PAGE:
“As for protecting me, if you do not, that is cannot, know me how can you protect me. You can only protect your image of me,” she finished.
“I have to say I am with the mislabelled geographers,” offered another voice. “I am actually a sociologist and in my field we have moved away from the idea of biological or environmental determination, we have focused more on ‘the influence of social and cultural factors’ (Hannigan, 2006).”
“And in doing so have lost sight of the reality of the environmental crisis,” retorted the Geographer.
“There are some who have perhaps,” responded the Sociologist, “but for many of us we now see our science, to quote Alan Irwin (2001, p178) as poised to enter ‘a more exciting – and risky territory where existing categorizations – the social, the natural, the scientific, the technological, the human, the non-human – are seen to be fluid and contextually constituted rather than pre-determined’ (cited in Hannigan, 2006, p33). We know we cannot know reality but accept that it is there, and we work within that constraint to try and understand how categorizations such as those I just mentioned come together in any particular situation.”
I heard Arne Naess mutter somewhere, “Hoorah for complexity, I think they have got it.”
“And so what do you understand by global warming, pollution, over-population, water shortages and all the other real problems that face us? (Hinchliffe et al, 2003)” asked the Geographer with more than a hint of cynicism.
“Well I am not sure they are real problems,” said Mother Nature. “I think they are rather anthropocentric and are primarily a function of your worldview. Effectively they are a social construct.”
“What?” replied the Geographer somewhat incredulously. “We are on the verge of mass extinctions, even threatening our own species, and you do not see them as real problems.”
“Well I wouldn’t would I?” replied Mother Nature, “I am life, I am everything. I don’t go in for categorizations, species and all that, that’s what you do. We have lived through global warming before, more than once, and we adapted. My forests spread throughout the world, grew in the Tundra in fact, and we recovered our equilibrium in the face shocks originating elsewhere in my universe (Crowley, 1996).”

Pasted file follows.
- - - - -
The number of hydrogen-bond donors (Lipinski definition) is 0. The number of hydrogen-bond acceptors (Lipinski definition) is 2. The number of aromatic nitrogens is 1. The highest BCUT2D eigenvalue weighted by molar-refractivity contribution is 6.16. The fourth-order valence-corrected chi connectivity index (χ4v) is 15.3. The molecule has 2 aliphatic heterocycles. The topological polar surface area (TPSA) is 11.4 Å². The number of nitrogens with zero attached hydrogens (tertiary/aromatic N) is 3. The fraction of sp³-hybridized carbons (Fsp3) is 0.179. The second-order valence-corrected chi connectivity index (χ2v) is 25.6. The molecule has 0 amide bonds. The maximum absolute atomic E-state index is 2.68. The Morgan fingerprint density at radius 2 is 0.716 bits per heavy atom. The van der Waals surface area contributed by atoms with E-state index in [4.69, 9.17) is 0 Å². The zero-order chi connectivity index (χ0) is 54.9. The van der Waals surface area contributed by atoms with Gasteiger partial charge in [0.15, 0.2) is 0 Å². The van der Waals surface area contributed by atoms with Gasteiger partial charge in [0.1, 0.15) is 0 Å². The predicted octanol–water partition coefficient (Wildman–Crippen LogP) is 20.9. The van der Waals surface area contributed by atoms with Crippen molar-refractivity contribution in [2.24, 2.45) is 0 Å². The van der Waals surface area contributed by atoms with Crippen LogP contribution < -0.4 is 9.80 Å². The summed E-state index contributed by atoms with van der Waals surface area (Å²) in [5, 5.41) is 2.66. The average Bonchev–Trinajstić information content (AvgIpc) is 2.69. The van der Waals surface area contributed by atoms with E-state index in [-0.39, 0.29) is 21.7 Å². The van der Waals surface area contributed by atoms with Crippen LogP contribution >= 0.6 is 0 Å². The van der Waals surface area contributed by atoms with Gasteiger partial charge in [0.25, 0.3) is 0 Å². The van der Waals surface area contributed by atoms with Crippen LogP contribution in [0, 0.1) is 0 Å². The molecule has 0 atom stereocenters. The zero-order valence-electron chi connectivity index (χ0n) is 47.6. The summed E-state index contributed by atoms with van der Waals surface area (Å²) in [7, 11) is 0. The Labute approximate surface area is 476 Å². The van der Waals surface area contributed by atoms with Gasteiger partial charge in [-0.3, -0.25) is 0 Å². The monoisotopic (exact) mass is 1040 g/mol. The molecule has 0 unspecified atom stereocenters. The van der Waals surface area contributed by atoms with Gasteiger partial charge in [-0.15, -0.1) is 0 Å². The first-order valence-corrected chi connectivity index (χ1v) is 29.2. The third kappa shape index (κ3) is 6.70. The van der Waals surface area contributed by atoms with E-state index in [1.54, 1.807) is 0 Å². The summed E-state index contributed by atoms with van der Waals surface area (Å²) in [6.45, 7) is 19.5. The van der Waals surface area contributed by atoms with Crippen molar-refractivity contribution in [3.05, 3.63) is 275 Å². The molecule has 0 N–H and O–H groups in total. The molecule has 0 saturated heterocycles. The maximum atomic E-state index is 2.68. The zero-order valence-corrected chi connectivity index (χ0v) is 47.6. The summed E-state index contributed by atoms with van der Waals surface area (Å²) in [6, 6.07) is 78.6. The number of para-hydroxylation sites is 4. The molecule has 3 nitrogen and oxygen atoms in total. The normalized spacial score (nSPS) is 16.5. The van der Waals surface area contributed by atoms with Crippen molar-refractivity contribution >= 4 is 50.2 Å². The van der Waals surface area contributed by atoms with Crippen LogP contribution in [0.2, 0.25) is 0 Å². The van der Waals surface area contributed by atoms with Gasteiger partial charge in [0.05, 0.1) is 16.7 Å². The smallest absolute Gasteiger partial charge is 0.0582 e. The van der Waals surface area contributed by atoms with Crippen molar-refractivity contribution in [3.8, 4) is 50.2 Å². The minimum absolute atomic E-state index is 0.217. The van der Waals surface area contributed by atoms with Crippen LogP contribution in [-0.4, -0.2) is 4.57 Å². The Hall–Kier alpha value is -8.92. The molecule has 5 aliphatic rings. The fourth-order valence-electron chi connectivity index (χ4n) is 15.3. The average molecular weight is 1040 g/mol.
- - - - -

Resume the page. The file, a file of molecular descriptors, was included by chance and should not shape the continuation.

“What you worry about is life as you know it, and like it, disappearing. Generally speaking that is anthropocentric, ie you worry about mankind; and, in part, it is also based on socially constructed values in that you want to save a certain type of reality that you favour.”
“Nonsense! Surely you are an imposter or a liar?” retorted the Geographer. “Where is the real Mother Nature, the one I see, hear, feel and smell?”
“Good question,” said Professor Science enthusiastically. “One I should have asked, would have asked had I not been so taken aback by the suggestion that she didn’t exist.”
“I am neither,” said Mother Nature, “but it is for you to realise that. To realise that what you see, hear, feel and smell is precisely that, what YOU see, hear, feel and smell. Nothing is separate from you, it is you who gives it shape, purpose, even value.”
“But what of moral considerability (Goodpastor, 1978) and intrinsic value (Belshaw, 2001; Keller, 2010)?” I asked.
“Existentialism, so Mary Warnock (1970, p6) suggests, tells us ‘only acts of will create anything which can be valued, high or low’” interspersed the Librarian.
“And once we know that,” added Soren Kierkegaard lost now amongst the other tables in the room, “we are on the way to freedom. We must take responsibility for our beliefs, it is not enough just to follow others.”
I heard Nietzsche chuckle again.
“I have struggled so much with inherent value,” I said, “I so want to believe. Everything about you Mother Nature, it is so beautiful, surely it can’t just be me?”
Arne Naess stepped forward and put his hand on my shoulder, “It’s complex, always complex,” he said, “it is unlikely we will ever know the truth if indeed there is such a thing (Naess et al, 1974) but you are not alone. Remember my Apron diagram, many have come to the same place as you though they may have travelled very different routes.”